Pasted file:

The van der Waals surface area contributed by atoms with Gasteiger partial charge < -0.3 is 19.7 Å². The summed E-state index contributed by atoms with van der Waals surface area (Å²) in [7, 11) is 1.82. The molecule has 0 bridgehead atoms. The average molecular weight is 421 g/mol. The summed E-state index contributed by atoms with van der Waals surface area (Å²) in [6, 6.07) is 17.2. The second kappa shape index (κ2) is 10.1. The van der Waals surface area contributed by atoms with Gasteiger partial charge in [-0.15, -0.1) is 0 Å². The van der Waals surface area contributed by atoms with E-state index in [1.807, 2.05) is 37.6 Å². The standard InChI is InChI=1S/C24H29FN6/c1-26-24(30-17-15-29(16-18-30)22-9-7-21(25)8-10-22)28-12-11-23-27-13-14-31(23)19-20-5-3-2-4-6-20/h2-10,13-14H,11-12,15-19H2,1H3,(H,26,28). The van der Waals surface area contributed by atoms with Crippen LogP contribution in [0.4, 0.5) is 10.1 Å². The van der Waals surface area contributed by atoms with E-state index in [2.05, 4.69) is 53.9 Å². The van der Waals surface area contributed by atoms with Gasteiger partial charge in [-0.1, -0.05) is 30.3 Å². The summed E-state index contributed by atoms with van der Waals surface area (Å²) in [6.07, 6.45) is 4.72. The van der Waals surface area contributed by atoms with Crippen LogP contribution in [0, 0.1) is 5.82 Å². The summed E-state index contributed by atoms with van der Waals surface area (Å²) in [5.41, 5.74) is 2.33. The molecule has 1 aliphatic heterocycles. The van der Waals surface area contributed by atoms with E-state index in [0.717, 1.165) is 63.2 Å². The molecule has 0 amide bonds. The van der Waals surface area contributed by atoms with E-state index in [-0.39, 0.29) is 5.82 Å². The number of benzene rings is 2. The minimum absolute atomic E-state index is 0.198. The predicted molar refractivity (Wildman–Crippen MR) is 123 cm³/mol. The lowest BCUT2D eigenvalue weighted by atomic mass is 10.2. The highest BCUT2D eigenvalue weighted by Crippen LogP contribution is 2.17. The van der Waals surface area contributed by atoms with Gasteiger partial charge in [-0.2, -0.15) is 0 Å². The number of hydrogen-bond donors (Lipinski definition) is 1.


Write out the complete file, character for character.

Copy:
The van der Waals surface area contributed by atoms with Gasteiger partial charge < -0.3 is 19.7 Å². The summed E-state index contributed by atoms with van der Waals surface area (Å²) in [7, 11) is 1.82. The molecule has 0 bridgehead atoms. The average molecular weight is 421 g/mol. The summed E-state index contributed by atoms with van der Waals surface area (Å²) in [6, 6.07) is 17.2. The second kappa shape index (κ2) is 10.1. The van der Waals surface area contributed by atoms with Gasteiger partial charge in [-0.15, -0.1) is 0 Å². The van der Waals surface area contributed by atoms with E-state index in [1.807, 2.05) is 37.6 Å². The standard InChI is InChI=1S/C24H29FN6/c1-26-24(30-17-15-29(16-18-30)22-9-7-21(25)8-10-22)28-12-11-23-27-13-14-31(23)19-20-5-3-2-4-6-20/h2-10,13-14H,11-12,15-19H2,1H3,(H,26,28). The van der Waals surface area contributed by atoms with Crippen LogP contribution in [0.4, 0.5) is 10.1 Å². The van der Waals surface area contributed by atoms with E-state index in [2.05, 4.69) is 53.9 Å². The van der Waals surface area contributed by atoms with Gasteiger partial charge in [-0.1, -0.05) is 30.3 Å². The summed E-state index contributed by atoms with van der Waals surface area (Å²) in [6.07, 6.45) is 4.72. The van der Waals surface area contributed by atoms with Crippen LogP contribution in [0, 0.1) is 5.82 Å². The summed E-state index contributed by atoms with van der Waals surface area (Å²) in [5.41, 5.74) is 2.33. The molecule has 1 aliphatic heterocycles. The van der Waals surface area contributed by atoms with E-state index in [0.717, 1.165) is 63.2 Å². The molecule has 0 amide bonds. The van der Waals surface area contributed by atoms with E-state index in [-0.39, 0.29) is 5.82 Å². The number of benzene rings is 2. The minimum absolute atomic E-state index is 0.198. The predicted molar refractivity (Wildman–Crippen MR) is 123 cm³/mol. The lowest BCUT2D eigenvalue weighted by atomic mass is 10.2. The highest BCUT2D eigenvalue weighted by Crippen LogP contribution is 2.17. The van der Waals surface area contributed by atoms with Gasteiger partial charge in [-0.2, -0.15) is 0 Å². The number of hydrogen-bond donors (Lipinski definition) is 1.